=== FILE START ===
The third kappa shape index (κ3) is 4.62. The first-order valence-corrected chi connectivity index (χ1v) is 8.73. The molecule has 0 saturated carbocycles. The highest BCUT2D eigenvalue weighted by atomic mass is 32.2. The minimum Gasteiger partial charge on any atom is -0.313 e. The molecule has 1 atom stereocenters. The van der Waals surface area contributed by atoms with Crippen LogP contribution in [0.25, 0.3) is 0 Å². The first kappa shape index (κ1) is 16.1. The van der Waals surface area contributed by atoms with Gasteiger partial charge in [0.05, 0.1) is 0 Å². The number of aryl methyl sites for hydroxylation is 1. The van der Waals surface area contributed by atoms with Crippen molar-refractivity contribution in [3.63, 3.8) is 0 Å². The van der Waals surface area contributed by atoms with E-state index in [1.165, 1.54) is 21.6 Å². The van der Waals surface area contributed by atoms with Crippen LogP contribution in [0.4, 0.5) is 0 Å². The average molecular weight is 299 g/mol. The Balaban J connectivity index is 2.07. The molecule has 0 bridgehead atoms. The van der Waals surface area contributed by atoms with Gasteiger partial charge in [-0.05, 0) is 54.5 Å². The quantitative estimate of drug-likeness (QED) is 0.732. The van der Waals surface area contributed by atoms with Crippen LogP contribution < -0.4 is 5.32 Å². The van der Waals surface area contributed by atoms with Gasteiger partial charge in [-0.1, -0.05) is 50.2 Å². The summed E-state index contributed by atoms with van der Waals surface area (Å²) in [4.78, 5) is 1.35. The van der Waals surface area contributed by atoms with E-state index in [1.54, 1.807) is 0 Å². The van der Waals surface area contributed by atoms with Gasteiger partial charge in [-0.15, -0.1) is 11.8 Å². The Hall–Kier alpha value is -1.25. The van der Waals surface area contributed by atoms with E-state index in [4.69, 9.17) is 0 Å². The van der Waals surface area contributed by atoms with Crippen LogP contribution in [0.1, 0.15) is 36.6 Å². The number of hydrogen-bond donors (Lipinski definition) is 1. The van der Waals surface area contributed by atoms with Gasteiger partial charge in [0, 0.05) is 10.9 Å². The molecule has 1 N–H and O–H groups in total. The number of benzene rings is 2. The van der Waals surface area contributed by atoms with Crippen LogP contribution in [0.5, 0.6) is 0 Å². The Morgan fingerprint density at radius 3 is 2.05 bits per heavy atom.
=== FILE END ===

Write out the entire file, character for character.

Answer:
The third kappa shape index (κ3) is 4.62. The first-order valence-corrected chi connectivity index (χ1v) is 8.73. The molecule has 0 saturated carbocycles. The highest BCUT2D eigenvalue weighted by atomic mass is 32.2. The minimum Gasteiger partial charge on any atom is -0.313 e. The molecule has 1 atom stereocenters. The van der Waals surface area contributed by atoms with Crippen LogP contribution in [0.25, 0.3) is 0 Å². The first kappa shape index (κ1) is 16.1. The van der Waals surface area contributed by atoms with Gasteiger partial charge in [0.05, 0.1) is 0 Å². The number of aryl methyl sites for hydroxylation is 1. The van der Waals surface area contributed by atoms with Crippen molar-refractivity contribution in [3.63, 3.8) is 0 Å². The van der Waals surface area contributed by atoms with E-state index in [1.165, 1.54) is 21.6 Å². The van der Waals surface area contributed by atoms with Crippen LogP contribution in [0.4, 0.5) is 0 Å². The average molecular weight is 299 g/mol. The Balaban J connectivity index is 2.07. The molecule has 0 bridgehead atoms. The van der Waals surface area contributed by atoms with Gasteiger partial charge in [-0.05, 0) is 54.5 Å². The quantitative estimate of drug-likeness (QED) is 0.732. The van der Waals surface area contributed by atoms with Crippen LogP contribution < -0.4 is 5.32 Å². The van der Waals surface area contributed by atoms with Gasteiger partial charge in [-0.1, -0.05) is 50.2 Å². The summed E-state index contributed by atoms with van der Waals surface area (Å²) in [4.78, 5) is 1.35. The van der Waals surface area contributed by atoms with E-state index in [1.54, 1.807) is 0 Å². The van der Waals surface area contributed by atoms with Gasteiger partial charge in [-0.15, -0.1) is 11.8 Å². The Hall–Kier alpha value is -1.25. The van der Waals surface area contributed by atoms with E-state index in [4.69, 9.17) is 0 Å². The van der Waals surface area contributed by atoms with Crippen LogP contribution in [0.1, 0.15) is 36.6 Å². The number of hydrogen-bond donors (Lipinski definition) is 1. The van der Waals surface area contributed by atoms with Gasteiger partial charge in [0, 0.05) is 10.9 Å². The molecule has 1 N–H and O–H groups in total. The number of benzene rings is 2. The van der Waals surface area contributed by atoms with Crippen LogP contribution in [0.5, 0.6) is 0 Å². The Morgan fingerprint density at radius 3 is 2.05 bits per heavy atom.